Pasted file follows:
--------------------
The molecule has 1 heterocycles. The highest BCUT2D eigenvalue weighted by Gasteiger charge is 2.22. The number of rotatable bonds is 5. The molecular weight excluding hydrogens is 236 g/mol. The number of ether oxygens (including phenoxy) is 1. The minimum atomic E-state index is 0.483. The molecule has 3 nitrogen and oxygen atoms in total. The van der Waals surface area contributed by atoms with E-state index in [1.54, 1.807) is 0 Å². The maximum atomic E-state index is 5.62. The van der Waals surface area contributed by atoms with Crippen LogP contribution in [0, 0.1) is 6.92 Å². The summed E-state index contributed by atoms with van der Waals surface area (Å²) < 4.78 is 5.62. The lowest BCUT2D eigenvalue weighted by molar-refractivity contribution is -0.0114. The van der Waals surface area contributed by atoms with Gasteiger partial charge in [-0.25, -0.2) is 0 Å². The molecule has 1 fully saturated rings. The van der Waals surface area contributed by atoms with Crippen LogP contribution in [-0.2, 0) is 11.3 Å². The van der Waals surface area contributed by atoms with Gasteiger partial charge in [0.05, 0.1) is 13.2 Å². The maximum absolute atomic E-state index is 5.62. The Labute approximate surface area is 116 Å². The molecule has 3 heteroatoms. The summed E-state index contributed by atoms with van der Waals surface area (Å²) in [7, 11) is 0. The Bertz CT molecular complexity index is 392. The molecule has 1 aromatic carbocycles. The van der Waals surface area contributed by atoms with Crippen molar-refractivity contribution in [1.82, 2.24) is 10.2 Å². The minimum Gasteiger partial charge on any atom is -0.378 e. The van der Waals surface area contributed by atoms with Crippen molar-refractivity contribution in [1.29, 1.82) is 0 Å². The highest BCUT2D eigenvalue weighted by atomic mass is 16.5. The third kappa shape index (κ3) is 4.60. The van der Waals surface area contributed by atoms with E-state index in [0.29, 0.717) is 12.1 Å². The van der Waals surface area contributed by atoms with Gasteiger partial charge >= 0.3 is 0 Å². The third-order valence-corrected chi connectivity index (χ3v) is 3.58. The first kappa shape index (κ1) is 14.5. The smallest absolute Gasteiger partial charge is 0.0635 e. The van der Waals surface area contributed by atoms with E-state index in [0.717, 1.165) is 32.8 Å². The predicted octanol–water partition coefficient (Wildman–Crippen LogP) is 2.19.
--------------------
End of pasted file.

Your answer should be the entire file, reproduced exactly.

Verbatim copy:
The molecule has 1 heterocycles. The highest BCUT2D eigenvalue weighted by Gasteiger charge is 2.22. The number of rotatable bonds is 5. The molecular weight excluding hydrogens is 236 g/mol. The number of ether oxygens (including phenoxy) is 1. The minimum atomic E-state index is 0.483. The molecule has 3 nitrogen and oxygen atoms in total. The van der Waals surface area contributed by atoms with E-state index in [1.54, 1.807) is 0 Å². The maximum atomic E-state index is 5.62. The van der Waals surface area contributed by atoms with Crippen LogP contribution in [0, 0.1) is 6.92 Å². The summed E-state index contributed by atoms with van der Waals surface area (Å²) < 4.78 is 5.62. The lowest BCUT2D eigenvalue weighted by molar-refractivity contribution is -0.0114. The van der Waals surface area contributed by atoms with Gasteiger partial charge in [-0.25, -0.2) is 0 Å². The molecule has 1 fully saturated rings. The van der Waals surface area contributed by atoms with Crippen LogP contribution in [-0.2, 0) is 11.3 Å². The van der Waals surface area contributed by atoms with Gasteiger partial charge in [0.05, 0.1) is 13.2 Å². The maximum absolute atomic E-state index is 5.62. The Labute approximate surface area is 116 Å². The molecule has 3 heteroatoms. The summed E-state index contributed by atoms with van der Waals surface area (Å²) in [7, 11) is 0. The Bertz CT molecular complexity index is 392. The molecule has 1 aromatic carbocycles. The van der Waals surface area contributed by atoms with Crippen molar-refractivity contribution in [1.82, 2.24) is 10.2 Å². The minimum Gasteiger partial charge on any atom is -0.378 e. The van der Waals surface area contributed by atoms with Crippen molar-refractivity contribution in [1.29, 1.82) is 0 Å². The highest BCUT2D eigenvalue weighted by atomic mass is 16.5. The third kappa shape index (κ3) is 4.60. The van der Waals surface area contributed by atoms with E-state index in [0.29, 0.717) is 12.1 Å². The van der Waals surface area contributed by atoms with Gasteiger partial charge >= 0.3 is 0 Å². The third-order valence-corrected chi connectivity index (χ3v) is 3.58. The first kappa shape index (κ1) is 14.5. The smallest absolute Gasteiger partial charge is 0.0635 e. The van der Waals surface area contributed by atoms with E-state index in [0.717, 1.165) is 32.8 Å². The predicted octanol–water partition coefficient (Wildman–Crippen LogP) is 2.19.